1) The pitch field tuning is extremely flexible; in addition to the expand/contract field nob there's another nob which adjusts the spacing of notes within the field. I'm still getting the hang of how to make the best use of it."
As you know, the normal situation with Theremins is you place the null point so that the mid field is roughly linear, and the Claravox manual says the PITCH ANTENNA knob controls the null point.  With it, are you able to move the null point farther away from the antenna (thus spacing out the notes, but also making the mid-field non-linear) and then make the mid-field linear again with the RESPONSE knob?  That is, are you able to dial in a more relaxed (wider note spacing) pitch field that is still somewhat linear?  If so, that's a game changer IMO."

Yep, you've got the idea. There is also the octave switch, which can help to allow the player to use the most comfortable/stable part of the field for whatever music they are playing.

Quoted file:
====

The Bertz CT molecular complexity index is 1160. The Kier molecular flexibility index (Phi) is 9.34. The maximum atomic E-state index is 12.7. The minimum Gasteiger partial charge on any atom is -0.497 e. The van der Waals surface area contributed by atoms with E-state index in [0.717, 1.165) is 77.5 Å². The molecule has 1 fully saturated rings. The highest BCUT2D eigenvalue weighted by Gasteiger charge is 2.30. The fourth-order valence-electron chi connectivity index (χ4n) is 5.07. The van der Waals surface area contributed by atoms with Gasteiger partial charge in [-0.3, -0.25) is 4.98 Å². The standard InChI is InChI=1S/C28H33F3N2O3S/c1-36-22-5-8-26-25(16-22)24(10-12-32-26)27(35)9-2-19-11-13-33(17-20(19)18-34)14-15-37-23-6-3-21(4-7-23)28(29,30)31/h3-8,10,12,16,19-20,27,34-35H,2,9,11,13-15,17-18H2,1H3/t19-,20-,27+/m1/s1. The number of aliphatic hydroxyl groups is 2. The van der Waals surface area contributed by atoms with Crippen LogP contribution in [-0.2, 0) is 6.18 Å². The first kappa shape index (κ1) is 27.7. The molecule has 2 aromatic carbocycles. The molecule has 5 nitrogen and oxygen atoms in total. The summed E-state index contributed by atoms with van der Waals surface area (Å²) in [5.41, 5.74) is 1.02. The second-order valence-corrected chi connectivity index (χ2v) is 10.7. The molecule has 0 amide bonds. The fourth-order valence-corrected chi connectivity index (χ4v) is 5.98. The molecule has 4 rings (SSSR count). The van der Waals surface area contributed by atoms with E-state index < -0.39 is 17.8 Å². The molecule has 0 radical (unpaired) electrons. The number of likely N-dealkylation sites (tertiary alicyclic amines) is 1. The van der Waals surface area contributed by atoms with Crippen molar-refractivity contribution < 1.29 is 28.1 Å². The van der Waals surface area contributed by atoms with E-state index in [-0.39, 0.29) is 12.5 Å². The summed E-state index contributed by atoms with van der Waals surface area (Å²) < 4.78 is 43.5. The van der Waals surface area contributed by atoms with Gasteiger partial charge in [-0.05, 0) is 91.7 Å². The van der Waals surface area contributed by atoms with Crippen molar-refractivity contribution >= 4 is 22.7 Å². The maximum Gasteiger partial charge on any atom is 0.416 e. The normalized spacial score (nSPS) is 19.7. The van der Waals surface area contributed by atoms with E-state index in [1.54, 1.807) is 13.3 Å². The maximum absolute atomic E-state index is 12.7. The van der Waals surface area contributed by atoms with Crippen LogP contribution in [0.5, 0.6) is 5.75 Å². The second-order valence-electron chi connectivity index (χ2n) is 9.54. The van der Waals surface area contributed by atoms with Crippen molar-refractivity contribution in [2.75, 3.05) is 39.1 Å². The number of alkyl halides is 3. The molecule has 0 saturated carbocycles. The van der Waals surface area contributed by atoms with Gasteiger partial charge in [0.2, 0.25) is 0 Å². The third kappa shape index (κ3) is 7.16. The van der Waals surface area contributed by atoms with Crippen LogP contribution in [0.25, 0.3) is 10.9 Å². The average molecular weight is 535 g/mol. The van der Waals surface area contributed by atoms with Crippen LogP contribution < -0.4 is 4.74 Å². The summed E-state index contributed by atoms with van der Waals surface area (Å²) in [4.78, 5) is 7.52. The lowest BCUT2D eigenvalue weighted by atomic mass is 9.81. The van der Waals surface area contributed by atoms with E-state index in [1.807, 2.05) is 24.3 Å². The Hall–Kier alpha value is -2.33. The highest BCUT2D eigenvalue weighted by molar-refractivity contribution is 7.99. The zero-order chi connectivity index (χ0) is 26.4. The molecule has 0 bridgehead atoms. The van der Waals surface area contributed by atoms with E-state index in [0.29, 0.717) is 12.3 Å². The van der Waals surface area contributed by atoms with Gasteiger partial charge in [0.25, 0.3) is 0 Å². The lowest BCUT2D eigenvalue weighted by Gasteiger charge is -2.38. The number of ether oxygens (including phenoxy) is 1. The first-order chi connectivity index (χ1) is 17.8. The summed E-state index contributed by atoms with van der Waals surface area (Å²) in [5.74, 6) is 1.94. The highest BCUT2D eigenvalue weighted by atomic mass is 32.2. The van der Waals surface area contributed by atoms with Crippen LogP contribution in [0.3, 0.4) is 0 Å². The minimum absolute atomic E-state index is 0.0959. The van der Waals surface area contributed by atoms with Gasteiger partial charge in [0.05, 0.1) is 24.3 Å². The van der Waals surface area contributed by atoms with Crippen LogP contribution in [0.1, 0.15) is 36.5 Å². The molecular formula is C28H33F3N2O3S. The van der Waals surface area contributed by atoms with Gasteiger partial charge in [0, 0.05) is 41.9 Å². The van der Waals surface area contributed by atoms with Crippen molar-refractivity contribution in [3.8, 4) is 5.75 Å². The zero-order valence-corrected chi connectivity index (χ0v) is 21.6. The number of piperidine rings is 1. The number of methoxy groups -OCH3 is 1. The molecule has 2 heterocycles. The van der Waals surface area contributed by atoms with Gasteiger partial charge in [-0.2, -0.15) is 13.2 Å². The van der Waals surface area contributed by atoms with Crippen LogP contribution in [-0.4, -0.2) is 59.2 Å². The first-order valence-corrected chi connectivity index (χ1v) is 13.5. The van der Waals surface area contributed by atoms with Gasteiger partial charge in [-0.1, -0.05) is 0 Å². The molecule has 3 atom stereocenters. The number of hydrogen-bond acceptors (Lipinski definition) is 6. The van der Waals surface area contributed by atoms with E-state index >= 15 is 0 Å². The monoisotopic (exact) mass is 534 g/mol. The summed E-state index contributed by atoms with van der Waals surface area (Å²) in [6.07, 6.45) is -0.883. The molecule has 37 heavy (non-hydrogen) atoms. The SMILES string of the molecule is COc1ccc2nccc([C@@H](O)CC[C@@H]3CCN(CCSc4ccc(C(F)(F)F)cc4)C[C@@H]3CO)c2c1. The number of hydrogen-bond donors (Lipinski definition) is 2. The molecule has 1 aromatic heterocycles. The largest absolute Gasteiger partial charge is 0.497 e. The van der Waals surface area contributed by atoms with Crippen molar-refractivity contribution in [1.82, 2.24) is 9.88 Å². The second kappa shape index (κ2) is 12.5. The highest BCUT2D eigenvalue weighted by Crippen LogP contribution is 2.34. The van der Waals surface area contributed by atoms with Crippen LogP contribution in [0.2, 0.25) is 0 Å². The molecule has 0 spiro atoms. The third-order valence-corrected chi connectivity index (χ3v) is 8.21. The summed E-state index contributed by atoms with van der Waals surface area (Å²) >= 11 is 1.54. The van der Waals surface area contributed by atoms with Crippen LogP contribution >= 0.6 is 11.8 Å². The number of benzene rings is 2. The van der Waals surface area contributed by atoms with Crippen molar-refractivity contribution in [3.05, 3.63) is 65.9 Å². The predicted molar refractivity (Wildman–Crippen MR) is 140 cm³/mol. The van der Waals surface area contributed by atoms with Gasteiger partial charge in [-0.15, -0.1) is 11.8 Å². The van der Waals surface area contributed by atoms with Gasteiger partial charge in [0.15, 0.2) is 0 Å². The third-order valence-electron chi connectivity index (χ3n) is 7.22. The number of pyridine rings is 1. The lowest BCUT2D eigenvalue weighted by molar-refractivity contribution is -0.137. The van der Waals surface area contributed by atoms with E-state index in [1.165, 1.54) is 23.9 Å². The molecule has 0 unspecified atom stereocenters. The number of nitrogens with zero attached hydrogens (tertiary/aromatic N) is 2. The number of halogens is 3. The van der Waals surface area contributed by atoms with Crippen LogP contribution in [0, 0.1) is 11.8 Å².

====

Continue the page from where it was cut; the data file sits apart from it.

Both of these features are only available in "modern" mode.

6) Reverb is easily added through pedals or other external tools and I'm not sure I see the advantage to having it integrated into the unit (maybe there is some advantage I've not thought of)"
I'd rather have reverb than delay, particularly in a Theremin, and having features built-in is always preferable to outboard.  IMO!

Darn it, yes I meant delay. Anyway, the argument against having it onboard is that it increases the cost, complexity and size of the unit (which is already very complicated and large - it essentially contains two theremins) and an external pedal can be more easily tailored to the specific needs of a musician.

Posted: 6/7/2021 2:36:27 PM
dewster

From: Northern NJ, USA

Joined: 2/17/2012

"Anyway, the argument against having it onboard is that it increases the cost, complexity and size of the unit (which is already very complicated and large - it essentially contains two theremins) and an external pedal can be more easily tailored to the specific needs of a musician."  - bendra